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Lubricants 2015, 3(2), 181-196;

Running Torque of Slow Speed Two-Point and Four-Point Contact Bearings

GE Global Research, GEITC, Bangalore 560066, India
Universite de Lyon, INSA-Lyon, LaMCoS UMR CNRS 5259, F69621 Villeurbanne, France
Author to whom correspondence should be addressed.
Academic Editors: Romeo P. Glovnea and Michel Fillon
Received: 4 November 2014 / Revised: 8 December 2014 / Accepted: 15 December 2014 / Published: 9 April 2015
(This article belongs to the Special Issue Friction and Lubrication of Bearings)
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A decoupled slow speed friction torque model has been developed to predict the running torque of a double-arched angular contact bearing when operating as a four-point, as well as a two-point contact bearing. The load distribution model from Amasorrain et al. (2003) and the kinematics model developed by Leblanc and Nelias (2007) have been combined after ignoring centrifugal and gyroscopic effects, a valid assumption for slow speed operation. Results from the model are compared with previous literature data, as well as with tests done on a specially-developed friction torque rig. The comparison with the literature results was done for two specific cases: (i) when only one out of the two contact lines in the four-point contact bearing is active (effectively creating a two-point contact bearing); and (ii) where both contact lines in the four-point contact bearing are active. Further, the comparison was done with a custom-built friction torque rig with FAG QJ309 bearings, again for two cases: (i) bearings mounted with a specific clearance (two-point contact); and (ii) bearings mounted with larger size balls to obtain interference (four-point contact). All tests were performed at low speeds. The sliding friction, which is an important input to the friction torque model, is carefully measured on ball-on-plate test using the same interface roughness, speed and contact pressure conditions as seen in the QJ309 friction test. The model comparison with experimental results is covered. The comparison is found to be encouraging, with the RMS difference being less than 7% between the model and experimental data for a four point contact. View Full-Text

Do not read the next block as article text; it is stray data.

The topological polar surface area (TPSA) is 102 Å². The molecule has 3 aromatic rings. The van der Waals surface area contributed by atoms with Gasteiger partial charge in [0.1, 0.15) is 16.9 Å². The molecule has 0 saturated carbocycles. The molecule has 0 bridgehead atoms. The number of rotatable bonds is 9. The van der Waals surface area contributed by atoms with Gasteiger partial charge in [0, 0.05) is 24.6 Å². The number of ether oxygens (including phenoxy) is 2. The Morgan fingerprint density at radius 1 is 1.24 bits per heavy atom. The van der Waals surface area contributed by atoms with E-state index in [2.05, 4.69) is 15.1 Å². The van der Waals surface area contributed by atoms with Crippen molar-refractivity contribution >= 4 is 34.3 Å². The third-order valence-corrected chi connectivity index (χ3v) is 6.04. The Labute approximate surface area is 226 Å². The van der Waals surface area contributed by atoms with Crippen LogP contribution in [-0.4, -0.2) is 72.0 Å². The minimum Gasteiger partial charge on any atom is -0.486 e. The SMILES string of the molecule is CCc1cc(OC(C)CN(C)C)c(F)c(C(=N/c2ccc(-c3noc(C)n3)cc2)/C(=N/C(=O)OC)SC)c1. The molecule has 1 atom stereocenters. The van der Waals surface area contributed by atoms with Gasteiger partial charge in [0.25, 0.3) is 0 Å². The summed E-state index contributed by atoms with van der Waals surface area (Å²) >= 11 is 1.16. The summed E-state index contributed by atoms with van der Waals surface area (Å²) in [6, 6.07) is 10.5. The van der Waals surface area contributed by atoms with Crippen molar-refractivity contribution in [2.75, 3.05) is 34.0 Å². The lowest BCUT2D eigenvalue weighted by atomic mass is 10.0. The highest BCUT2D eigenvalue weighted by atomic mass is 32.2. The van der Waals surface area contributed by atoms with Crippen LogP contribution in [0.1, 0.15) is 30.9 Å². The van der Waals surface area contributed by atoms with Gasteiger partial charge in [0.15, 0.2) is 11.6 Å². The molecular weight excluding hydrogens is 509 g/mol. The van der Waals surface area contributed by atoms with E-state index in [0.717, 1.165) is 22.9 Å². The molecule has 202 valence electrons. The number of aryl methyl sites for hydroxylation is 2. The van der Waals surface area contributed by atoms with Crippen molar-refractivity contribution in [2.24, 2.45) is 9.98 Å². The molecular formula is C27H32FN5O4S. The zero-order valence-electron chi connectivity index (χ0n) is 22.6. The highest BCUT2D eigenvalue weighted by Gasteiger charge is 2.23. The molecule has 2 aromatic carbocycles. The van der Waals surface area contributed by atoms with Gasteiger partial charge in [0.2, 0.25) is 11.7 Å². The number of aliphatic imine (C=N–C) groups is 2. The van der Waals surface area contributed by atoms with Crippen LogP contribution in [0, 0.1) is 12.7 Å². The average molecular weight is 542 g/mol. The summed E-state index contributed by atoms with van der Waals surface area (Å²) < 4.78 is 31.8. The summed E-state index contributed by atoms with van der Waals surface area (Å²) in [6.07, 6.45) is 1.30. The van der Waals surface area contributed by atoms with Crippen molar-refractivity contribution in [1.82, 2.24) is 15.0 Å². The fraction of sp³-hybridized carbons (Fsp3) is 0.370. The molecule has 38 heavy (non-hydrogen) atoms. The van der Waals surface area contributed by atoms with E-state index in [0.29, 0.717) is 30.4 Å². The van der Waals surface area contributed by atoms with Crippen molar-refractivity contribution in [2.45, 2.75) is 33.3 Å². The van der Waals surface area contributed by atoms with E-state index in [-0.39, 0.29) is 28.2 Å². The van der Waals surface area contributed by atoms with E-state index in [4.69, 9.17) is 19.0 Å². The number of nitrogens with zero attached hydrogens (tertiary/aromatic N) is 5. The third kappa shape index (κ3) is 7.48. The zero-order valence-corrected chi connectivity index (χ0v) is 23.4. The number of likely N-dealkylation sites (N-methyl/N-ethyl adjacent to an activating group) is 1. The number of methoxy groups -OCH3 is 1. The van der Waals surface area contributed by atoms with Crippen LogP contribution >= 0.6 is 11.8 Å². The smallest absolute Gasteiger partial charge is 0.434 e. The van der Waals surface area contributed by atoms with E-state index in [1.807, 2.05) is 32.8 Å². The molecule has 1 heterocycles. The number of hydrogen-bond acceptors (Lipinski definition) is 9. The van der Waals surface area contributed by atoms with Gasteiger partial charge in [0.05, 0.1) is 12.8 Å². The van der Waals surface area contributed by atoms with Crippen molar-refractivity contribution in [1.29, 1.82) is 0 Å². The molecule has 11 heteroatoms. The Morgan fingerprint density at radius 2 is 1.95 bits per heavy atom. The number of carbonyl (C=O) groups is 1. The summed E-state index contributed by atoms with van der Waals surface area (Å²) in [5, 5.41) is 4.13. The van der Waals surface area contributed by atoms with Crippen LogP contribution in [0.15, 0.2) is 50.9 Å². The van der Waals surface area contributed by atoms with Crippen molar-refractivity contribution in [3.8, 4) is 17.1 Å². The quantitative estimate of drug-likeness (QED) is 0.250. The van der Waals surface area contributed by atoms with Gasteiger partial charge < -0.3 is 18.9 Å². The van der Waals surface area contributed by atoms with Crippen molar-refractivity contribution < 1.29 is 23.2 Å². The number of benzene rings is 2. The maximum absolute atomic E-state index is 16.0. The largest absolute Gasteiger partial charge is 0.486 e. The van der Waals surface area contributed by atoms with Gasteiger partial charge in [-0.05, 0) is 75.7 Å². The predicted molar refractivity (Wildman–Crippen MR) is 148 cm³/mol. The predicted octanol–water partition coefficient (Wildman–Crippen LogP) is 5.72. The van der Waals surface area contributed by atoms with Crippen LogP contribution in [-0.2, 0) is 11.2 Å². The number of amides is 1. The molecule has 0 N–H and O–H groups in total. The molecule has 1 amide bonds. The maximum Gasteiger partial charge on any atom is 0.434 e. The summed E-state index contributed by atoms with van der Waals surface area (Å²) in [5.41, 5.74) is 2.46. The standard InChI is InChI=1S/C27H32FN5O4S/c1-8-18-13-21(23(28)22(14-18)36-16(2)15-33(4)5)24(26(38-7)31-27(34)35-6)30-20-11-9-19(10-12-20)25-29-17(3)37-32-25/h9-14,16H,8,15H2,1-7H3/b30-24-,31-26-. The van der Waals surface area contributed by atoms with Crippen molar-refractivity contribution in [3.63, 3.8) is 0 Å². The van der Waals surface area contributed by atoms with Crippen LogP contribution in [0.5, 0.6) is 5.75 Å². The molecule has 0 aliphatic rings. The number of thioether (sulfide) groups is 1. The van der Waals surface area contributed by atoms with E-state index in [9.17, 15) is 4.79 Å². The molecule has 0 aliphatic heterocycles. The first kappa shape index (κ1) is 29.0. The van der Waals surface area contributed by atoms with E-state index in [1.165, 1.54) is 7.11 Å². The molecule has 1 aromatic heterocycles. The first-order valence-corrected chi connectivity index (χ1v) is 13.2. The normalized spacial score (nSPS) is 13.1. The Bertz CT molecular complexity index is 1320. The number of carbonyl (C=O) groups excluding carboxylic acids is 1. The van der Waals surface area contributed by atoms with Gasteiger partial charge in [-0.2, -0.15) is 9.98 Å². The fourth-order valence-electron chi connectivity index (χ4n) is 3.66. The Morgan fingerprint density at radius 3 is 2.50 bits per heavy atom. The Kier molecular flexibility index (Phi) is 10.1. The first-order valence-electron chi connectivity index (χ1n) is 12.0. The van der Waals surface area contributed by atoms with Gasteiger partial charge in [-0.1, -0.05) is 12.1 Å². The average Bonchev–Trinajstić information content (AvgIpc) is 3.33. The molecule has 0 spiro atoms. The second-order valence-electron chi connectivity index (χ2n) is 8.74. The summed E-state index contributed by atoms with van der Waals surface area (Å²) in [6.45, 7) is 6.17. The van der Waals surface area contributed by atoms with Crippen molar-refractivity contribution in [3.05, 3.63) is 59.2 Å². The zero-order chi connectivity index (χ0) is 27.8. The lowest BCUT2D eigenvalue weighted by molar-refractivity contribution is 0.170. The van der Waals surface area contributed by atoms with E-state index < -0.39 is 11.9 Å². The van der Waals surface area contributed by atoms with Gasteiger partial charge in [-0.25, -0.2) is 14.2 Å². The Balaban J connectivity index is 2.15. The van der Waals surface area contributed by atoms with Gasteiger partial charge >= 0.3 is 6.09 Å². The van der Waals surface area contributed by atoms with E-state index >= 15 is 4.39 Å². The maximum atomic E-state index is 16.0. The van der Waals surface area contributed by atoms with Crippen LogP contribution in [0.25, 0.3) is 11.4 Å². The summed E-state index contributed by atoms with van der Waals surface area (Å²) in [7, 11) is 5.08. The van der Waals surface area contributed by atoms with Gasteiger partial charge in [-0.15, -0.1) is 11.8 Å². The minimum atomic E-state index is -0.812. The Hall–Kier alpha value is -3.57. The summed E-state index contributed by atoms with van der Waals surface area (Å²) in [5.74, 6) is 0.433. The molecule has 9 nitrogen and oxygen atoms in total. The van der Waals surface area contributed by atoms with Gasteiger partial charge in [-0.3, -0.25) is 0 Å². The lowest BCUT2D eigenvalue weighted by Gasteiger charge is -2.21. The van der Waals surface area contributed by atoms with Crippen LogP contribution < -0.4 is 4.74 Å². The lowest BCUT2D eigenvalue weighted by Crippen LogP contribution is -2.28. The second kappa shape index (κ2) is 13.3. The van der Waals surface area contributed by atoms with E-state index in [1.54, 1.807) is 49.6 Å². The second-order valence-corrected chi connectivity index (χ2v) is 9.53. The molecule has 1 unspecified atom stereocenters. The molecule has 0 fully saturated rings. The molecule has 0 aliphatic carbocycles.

Keywords: ball bearing; slewing bearing; four-point contact bearing; running torque ball bearing; slewing bearing; four-point contact bearing; running torque

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This is an open access article distributed under the Creative Commons Attribution License which permits unrestricted use, distribution, and reproduction in any medium, provided the original work is properly cited (CC BY 4.0).

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Joshi, A.; Kachhia, B.; Kikkari, H.; Sridhar, M.; Nelias, D. Running Torque of Slow Speed Two-Point and Four-Point Contact Bearings. Lubricants 2015, 3, 181-196.

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